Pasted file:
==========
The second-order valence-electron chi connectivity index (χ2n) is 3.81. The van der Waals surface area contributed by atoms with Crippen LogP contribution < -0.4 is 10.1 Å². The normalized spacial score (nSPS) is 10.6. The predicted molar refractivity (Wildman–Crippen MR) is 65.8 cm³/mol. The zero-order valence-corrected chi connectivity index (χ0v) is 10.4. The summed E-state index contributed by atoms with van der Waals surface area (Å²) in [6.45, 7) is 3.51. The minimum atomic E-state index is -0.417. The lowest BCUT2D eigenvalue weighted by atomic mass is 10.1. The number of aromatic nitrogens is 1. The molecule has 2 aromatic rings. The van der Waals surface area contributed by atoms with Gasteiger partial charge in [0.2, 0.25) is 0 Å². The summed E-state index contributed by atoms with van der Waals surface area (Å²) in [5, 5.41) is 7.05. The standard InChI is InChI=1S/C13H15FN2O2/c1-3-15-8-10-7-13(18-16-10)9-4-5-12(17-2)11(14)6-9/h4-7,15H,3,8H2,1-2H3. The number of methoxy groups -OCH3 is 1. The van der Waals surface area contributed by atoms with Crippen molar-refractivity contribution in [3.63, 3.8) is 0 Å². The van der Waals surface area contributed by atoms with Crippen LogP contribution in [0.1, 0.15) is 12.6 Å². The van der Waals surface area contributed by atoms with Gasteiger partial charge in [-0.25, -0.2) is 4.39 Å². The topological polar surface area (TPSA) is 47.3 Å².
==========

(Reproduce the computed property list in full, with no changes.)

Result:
The second-order valence-electron chi connectivity index (χ2n) is 3.81. The van der Waals surface area contributed by atoms with Crippen LogP contribution < -0.4 is 10.1 Å². The normalized spacial score (nSPS) is 10.6. The predicted molar refractivity (Wildman–Crippen MR) is 65.8 cm³/mol. The zero-order valence-corrected chi connectivity index (χ0v) is 10.4. The summed E-state index contributed by atoms with van der Waals surface area (Å²) in [6.45, 7) is 3.51. The minimum atomic E-state index is -0.417. The lowest BCUT2D eigenvalue weighted by atomic mass is 10.1. The number of aromatic nitrogens is 1. The molecule has 2 aromatic rings. The van der Waals surface area contributed by atoms with Gasteiger partial charge in [0.2, 0.25) is 0 Å². The summed E-state index contributed by atoms with van der Waals surface area (Å²) in [5, 5.41) is 7.05. The standard InChI is InChI=1S/C13H15FN2O2/c1-3-15-8-10-7-13(18-16-10)9-4-5-12(17-2)11(14)6-9/h4-7,15H,3,8H2,1-2H3. The number of methoxy groups -OCH3 is 1. The van der Waals surface area contributed by atoms with Crippen molar-refractivity contribution in [3.63, 3.8) is 0 Å². The van der Waals surface area contributed by atoms with Crippen LogP contribution in [0.1, 0.15) is 12.6 Å². The van der Waals surface area contributed by atoms with Gasteiger partial charge in [-0.25, -0.2) is 4.39 Å². The topological polar surface area (TPSA) is 47.3 Å².